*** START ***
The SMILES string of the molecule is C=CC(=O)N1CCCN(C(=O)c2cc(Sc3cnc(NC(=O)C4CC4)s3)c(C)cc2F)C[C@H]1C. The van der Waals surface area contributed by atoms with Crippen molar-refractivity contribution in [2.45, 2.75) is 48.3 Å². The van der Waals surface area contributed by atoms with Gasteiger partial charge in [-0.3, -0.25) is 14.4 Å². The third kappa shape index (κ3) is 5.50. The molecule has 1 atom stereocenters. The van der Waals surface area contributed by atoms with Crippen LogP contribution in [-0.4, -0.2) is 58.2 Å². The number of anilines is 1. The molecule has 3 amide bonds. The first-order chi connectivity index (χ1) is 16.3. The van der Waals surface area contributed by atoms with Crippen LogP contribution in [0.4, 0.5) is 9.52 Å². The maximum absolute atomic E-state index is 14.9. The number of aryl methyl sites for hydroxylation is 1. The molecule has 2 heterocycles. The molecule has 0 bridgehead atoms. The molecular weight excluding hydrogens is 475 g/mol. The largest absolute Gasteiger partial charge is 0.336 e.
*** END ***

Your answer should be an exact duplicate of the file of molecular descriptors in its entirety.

The SMILES string of the molecule is C=CC(=O)N1CCCN(C(=O)c2cc(Sc3cnc(NC(=O)C4CC4)s3)c(C)cc2F)C[C@H]1C. The van der Waals surface area contributed by atoms with Crippen molar-refractivity contribution in [2.45, 2.75) is 48.3 Å². The van der Waals surface area contributed by atoms with Gasteiger partial charge in [-0.3, -0.25) is 14.4 Å². The third kappa shape index (κ3) is 5.50. The molecule has 1 atom stereocenters. The van der Waals surface area contributed by atoms with Crippen LogP contribution in [-0.4, -0.2) is 58.2 Å². The number of anilines is 1. The molecule has 3 amide bonds. The first-order chi connectivity index (χ1) is 16.3. The van der Waals surface area contributed by atoms with Crippen LogP contribution in [0.4, 0.5) is 9.52 Å². The maximum absolute atomic E-state index is 14.9. The number of aryl methyl sites for hydroxylation is 1. The molecule has 2 heterocycles. The molecule has 0 bridgehead atoms. The molecular weight excluding hydrogens is 475 g/mol. The largest absolute Gasteiger partial charge is 0.336 e.